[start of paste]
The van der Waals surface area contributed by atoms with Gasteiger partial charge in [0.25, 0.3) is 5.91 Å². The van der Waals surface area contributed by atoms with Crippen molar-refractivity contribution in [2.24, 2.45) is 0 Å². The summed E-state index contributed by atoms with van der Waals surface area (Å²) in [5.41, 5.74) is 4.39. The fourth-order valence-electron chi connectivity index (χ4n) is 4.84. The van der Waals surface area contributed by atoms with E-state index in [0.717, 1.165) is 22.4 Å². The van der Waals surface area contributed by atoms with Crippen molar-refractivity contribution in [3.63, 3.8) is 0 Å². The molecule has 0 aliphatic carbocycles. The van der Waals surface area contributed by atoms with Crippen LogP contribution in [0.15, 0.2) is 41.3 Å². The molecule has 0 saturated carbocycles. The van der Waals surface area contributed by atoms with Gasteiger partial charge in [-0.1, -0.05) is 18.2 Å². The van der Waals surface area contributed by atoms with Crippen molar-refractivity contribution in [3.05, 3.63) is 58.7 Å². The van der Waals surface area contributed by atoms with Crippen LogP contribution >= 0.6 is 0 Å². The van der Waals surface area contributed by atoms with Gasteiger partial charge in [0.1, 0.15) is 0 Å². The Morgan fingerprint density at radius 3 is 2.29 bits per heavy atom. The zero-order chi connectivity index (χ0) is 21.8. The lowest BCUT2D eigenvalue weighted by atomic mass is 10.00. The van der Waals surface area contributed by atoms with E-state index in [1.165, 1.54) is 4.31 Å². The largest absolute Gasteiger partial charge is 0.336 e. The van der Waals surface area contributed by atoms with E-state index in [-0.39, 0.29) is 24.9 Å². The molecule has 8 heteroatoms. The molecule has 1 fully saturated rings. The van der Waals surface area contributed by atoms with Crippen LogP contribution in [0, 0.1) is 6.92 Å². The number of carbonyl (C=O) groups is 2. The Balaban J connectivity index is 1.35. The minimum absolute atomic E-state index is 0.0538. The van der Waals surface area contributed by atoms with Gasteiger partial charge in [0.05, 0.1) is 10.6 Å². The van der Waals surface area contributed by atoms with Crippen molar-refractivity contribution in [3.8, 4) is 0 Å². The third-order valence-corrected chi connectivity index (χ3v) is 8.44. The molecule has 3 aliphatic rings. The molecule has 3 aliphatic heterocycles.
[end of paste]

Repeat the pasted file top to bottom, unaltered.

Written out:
The van der Waals surface area contributed by atoms with Gasteiger partial charge in [0.25, 0.3) is 5.91 Å². The van der Waals surface area contributed by atoms with Crippen molar-refractivity contribution in [2.24, 2.45) is 0 Å². The summed E-state index contributed by atoms with van der Waals surface area (Å²) in [5.41, 5.74) is 4.39. The fourth-order valence-electron chi connectivity index (χ4n) is 4.84. The van der Waals surface area contributed by atoms with E-state index in [0.717, 1.165) is 22.4 Å². The van der Waals surface area contributed by atoms with Crippen molar-refractivity contribution in [3.63, 3.8) is 0 Å². The molecule has 0 aliphatic carbocycles. The van der Waals surface area contributed by atoms with Crippen LogP contribution in [0.15, 0.2) is 41.3 Å². The molecule has 0 saturated carbocycles. The van der Waals surface area contributed by atoms with Gasteiger partial charge in [-0.1, -0.05) is 18.2 Å². The van der Waals surface area contributed by atoms with Crippen molar-refractivity contribution in [3.05, 3.63) is 58.7 Å². The van der Waals surface area contributed by atoms with Crippen LogP contribution >= 0.6 is 0 Å². The van der Waals surface area contributed by atoms with Gasteiger partial charge in [0.1, 0.15) is 0 Å². The Morgan fingerprint density at radius 3 is 2.29 bits per heavy atom. The zero-order chi connectivity index (χ0) is 21.8. The lowest BCUT2D eigenvalue weighted by atomic mass is 10.00. The van der Waals surface area contributed by atoms with E-state index in [1.165, 1.54) is 4.31 Å². The largest absolute Gasteiger partial charge is 0.336 e. The van der Waals surface area contributed by atoms with E-state index in [-0.39, 0.29) is 24.9 Å². The molecule has 8 heteroatoms. The molecule has 1 fully saturated rings. The van der Waals surface area contributed by atoms with Crippen LogP contribution in [0, 0.1) is 6.92 Å². The number of carbonyl (C=O) groups is 2. The Balaban J connectivity index is 1.35. The minimum absolute atomic E-state index is 0.0538. The van der Waals surface area contributed by atoms with Gasteiger partial charge in [0.05, 0.1) is 10.6 Å². The van der Waals surface area contributed by atoms with Crippen molar-refractivity contribution in [3.8, 4) is 0 Å². The third-order valence-corrected chi connectivity index (χ3v) is 8.44. The molecule has 3 aliphatic rings. The molecule has 3 aliphatic heterocycles.